Sound Opinions
Contact
Reviews
Events
Donate
About
Listen
See
Read
  
  
Like every scholarly work, Sound Opinions has provided footnotes to help you navigate through the show.

Because let's face it--sometimes even we have no idea what Jim and Greg are saying.
Songs featured in this episode
Join the Mailing List
Contact Us

 


05-25-12 Footnotes
Show 339: Disco Doesn't Suck & Reviews of Beach House & Killer Mike

Listen to the MP3 Stream of this show: (link)
Download the Podcast: (Download the MP3)

1a Last week disco queen Donna Summer died at age 63. Jim and Greg talk about her gospel and musical theater roots and her contributions to pop music. People relegate Summer to the disco ghetto, but really she spanned many genres and didn’t stop working after the ‘70s. Her work with Giorgio Moroder also greatly contributed to the development of electronic music.

1b Only days after Summer’s passing, we learned of the death of Bee Gees founder Robin Gibb. The 62-year-old had been battling cancer for some time. But before you say, “Groan…the Bee Gees,” know that the trio sold 200 million records worldwide, and not all of them copies of Saturday Night Fever. Their music from that 1977 movie defined the disco movement for many people, but the Bee Gees had hits in five different decades. And they thought of themselves more as blue-eyed soul singers. To honor Gibb, Greg highlights one of their tracks from the British Invasion period called “Every Christian Lion Hearted Man Will Show You.”

2 “Disco Sucks!” some would have you believe. But not so, say Jim and Greg. The genre often gets a bad rap—silly songs, silly clothes, silly people. But, the music and the scene surrounding it were much more. Songs like “I Feel Love” by Donna Summer and “Good Times,” by Chic are as artful and influential as anything pop music has produced. And, as opposed to the exclusive disco world of Studio 54, authentic discos and disco music gave a sense of community to many outsiders, much like punk did. You can hear this in tracks like “You Make Me Feel (Mighty Real),” by drag performer Sylvester.

3 Baltimore duo Beach House has released a fourth album called Bloom. And fans can expect more of what they love about the band: Victoria Legrand’s beautiful, but deadpanned voice and Alex Scally’s shimmering keyboards and muted drums. Greg likes this sound, but feels like he’s on a merry-go-round with the band. They seem afraid to go anywhere further. So he says Burn It. Jim explains that even hipsters need make out or chill out music. This is no Cocteau Twins or Nico, but a great addition to your collection if you are looking for something quiet. If you are going to get one Beach House album, Bloom is the Buy It.

4 Killer Mike made his debut with a great cameo on the 2000 Outkast record Stankonia. Now he’s released his 6th album called R.A.P. Music. Jim admits this is a “gangsta rap” record, but it manages to rise above all the clichés you associate with that. Killer Mike goes back to black music’s earliest influences, and his belief in the power of music is nothing short of inspirational. Greg agrees, calling R.A.P. Music a hip hop classic. He and producer El-P are celebrating hardcore rap, while spanning a huge range in terms of subject matter and sound. Killer Mike gets a double Buy It.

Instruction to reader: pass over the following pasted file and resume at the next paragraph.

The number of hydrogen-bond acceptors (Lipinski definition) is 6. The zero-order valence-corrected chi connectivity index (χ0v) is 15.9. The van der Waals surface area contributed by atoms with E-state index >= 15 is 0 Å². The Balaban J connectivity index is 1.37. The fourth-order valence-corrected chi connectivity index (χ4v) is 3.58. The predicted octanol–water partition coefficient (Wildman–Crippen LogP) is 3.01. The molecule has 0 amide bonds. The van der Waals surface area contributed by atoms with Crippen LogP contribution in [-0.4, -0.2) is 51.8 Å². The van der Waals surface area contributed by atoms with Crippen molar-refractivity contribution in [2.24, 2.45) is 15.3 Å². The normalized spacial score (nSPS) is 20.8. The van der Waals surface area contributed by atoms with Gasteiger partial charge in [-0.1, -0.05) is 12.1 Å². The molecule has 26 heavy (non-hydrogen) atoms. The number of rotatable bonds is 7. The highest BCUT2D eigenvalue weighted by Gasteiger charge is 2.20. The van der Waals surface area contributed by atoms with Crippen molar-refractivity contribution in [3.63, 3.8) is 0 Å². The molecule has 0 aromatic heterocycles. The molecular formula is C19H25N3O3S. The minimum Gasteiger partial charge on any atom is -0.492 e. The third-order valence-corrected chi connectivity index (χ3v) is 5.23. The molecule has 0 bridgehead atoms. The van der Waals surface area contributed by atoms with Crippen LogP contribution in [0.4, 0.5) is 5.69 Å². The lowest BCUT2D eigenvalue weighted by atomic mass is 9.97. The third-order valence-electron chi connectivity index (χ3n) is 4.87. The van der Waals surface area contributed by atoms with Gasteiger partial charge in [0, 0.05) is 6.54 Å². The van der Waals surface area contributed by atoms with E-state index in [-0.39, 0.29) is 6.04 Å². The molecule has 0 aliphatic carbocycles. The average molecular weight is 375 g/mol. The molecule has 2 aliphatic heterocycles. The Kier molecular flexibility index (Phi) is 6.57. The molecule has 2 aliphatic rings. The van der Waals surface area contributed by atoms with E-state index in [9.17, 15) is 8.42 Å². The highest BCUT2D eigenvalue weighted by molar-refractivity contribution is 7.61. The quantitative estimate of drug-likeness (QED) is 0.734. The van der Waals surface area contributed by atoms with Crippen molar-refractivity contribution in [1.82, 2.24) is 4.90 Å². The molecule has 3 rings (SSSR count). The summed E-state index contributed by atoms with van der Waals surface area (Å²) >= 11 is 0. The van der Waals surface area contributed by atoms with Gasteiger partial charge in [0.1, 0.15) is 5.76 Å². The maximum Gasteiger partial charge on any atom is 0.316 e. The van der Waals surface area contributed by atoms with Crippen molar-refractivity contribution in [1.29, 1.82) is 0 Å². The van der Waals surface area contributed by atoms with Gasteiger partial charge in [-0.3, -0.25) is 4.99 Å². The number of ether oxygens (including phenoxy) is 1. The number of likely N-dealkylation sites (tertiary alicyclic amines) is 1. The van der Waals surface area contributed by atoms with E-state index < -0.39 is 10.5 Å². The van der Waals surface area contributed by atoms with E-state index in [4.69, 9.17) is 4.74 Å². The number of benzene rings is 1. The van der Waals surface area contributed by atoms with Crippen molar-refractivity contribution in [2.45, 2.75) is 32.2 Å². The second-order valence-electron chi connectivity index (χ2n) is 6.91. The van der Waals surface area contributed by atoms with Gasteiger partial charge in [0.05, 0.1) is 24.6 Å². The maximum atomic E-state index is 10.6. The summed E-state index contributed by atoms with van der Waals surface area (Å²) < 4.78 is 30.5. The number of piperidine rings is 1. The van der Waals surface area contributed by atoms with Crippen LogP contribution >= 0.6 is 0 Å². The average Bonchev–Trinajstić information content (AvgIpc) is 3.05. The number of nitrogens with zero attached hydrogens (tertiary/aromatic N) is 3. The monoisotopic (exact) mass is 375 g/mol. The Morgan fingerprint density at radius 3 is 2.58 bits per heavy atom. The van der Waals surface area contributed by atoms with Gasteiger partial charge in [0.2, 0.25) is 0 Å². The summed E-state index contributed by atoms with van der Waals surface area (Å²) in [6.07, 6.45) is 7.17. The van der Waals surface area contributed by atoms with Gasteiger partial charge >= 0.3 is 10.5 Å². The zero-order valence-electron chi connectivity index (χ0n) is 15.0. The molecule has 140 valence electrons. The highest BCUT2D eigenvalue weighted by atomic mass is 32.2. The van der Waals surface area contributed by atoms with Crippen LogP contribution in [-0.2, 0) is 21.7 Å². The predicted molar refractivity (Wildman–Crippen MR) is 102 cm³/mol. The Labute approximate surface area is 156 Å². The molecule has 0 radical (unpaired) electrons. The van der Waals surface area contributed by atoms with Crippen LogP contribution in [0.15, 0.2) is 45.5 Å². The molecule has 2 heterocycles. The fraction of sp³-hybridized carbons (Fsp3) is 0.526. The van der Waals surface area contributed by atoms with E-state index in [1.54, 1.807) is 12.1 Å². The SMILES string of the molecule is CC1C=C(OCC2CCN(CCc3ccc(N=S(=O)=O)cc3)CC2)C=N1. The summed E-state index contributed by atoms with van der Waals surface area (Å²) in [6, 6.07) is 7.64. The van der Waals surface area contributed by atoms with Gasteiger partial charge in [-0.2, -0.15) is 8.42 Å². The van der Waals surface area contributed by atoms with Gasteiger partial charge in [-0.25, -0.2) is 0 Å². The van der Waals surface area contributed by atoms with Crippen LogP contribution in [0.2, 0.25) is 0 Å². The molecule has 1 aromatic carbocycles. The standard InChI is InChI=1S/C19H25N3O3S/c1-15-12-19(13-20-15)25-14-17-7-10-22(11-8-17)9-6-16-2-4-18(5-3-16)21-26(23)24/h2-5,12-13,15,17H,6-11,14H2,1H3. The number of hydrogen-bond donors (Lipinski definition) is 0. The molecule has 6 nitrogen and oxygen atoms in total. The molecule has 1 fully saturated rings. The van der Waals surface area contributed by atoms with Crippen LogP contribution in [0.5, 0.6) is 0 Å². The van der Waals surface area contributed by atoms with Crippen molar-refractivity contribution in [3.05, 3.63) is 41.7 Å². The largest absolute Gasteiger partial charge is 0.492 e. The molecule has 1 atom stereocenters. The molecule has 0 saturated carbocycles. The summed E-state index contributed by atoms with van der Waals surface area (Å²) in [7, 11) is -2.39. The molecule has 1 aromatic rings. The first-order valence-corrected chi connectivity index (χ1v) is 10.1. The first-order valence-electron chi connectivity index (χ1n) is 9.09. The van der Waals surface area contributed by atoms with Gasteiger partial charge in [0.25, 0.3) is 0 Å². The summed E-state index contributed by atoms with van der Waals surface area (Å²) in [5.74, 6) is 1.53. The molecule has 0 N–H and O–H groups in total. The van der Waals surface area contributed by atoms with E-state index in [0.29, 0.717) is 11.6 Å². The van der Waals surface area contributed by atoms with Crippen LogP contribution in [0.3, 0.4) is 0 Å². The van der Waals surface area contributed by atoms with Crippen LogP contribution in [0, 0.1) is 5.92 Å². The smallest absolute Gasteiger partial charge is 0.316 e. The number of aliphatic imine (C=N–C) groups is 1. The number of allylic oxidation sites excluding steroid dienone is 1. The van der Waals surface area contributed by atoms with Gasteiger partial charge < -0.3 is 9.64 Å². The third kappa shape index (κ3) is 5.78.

Songs Featured in Show #339
The Bee Gees, “Stayin’ Alive,” Saturday Night Fever (Soundtrack), Polydor, 1977
Donna Summer, “Last Dance,” Thank God It’s Friday (Soundtrack), Casablanca, 1978
The Bee Gees, “Every Christian Lion-Hearted Man Will Show You,” Bee Gees 1st, Atco, 1967
Shirley & Lee, “Let the Good Times Roll,” Let the Good Times Roll (single), Aladdin, 1956
Shirley & Company, “Shame, Shame, Shame,” Shame, Shame, Shame (single), Philips, 1974
Harold Melvin & The Blue Notes, “Don’t Leave Me This Way,” Wake Up Everybody, Philadelphia International, 1975
Thelma Houston, “Don’t Leave Me This Way,” Any Way You Like It, Motown, 1976
Heatwave, “Boogie Nights,” Too Hot to Handle, Epic, 1976
Patrice Rushen, “Forget Me Nots,” Straight from the Heart, Elektra, 1982
Sylvester, “You Make Me Feel (Mighty Real),” Step II, Fantasy, 1978
Gloria Gaynor, “I Will Survive,” Love Tracks, Polydor, 1978
The Love Unlimited Orchestra, “Love’s Theme,” Rhapsody in White, 20th Century, 1974
Donna Summer, “I Feel Love,” I Remember Yesterday, Casablanca, 1977
Chic, “Good Times,” Risque, Atlantic, 1979
De La Soul, “A Roller Skating Jam Named ‘Saturdays,’” De La Soul Is Dead, Tommy Boy, 1991
Beach House, “Myth,” Bloom, Sub Pop, 2012
Beach House, “Lazuli,” Bloom, Sub Pop, 2012
Killer Mike, “Untitled,” R.A.P. Music, Williams Street, 2012
Killer Mike, “R.A.P. Music,” R.A.P. Music, Williams Street, 2012
Eprom, “Regis Chillbin,” Regis Chillbin (single), Rwina, 2012
Cut Copy, “Saturdays,” Bright Like Neon Love, Modular, 2004
Kate Bush, “This Woman’s Work,” Director’s Cut, Fish People, 2011
Funkadelic, “Maggot Brain,” Maggot Brain, Westbound, 1971
Liz Phair, “White Chocolate Space Egg,” Whitechocolatespaceegg, Matador, 1998
Nick Waterhouse, “I Can Only Give You Everything,” Time’s All Gone, Innovative Leisure, 2012



Site Map

Main Page

The Staff / Record Reviews / Message Board / Desert Island Jukebox / Audio
About Sound Opinions / Photos / Links / Mailing List

  Contact Us
888.859.1800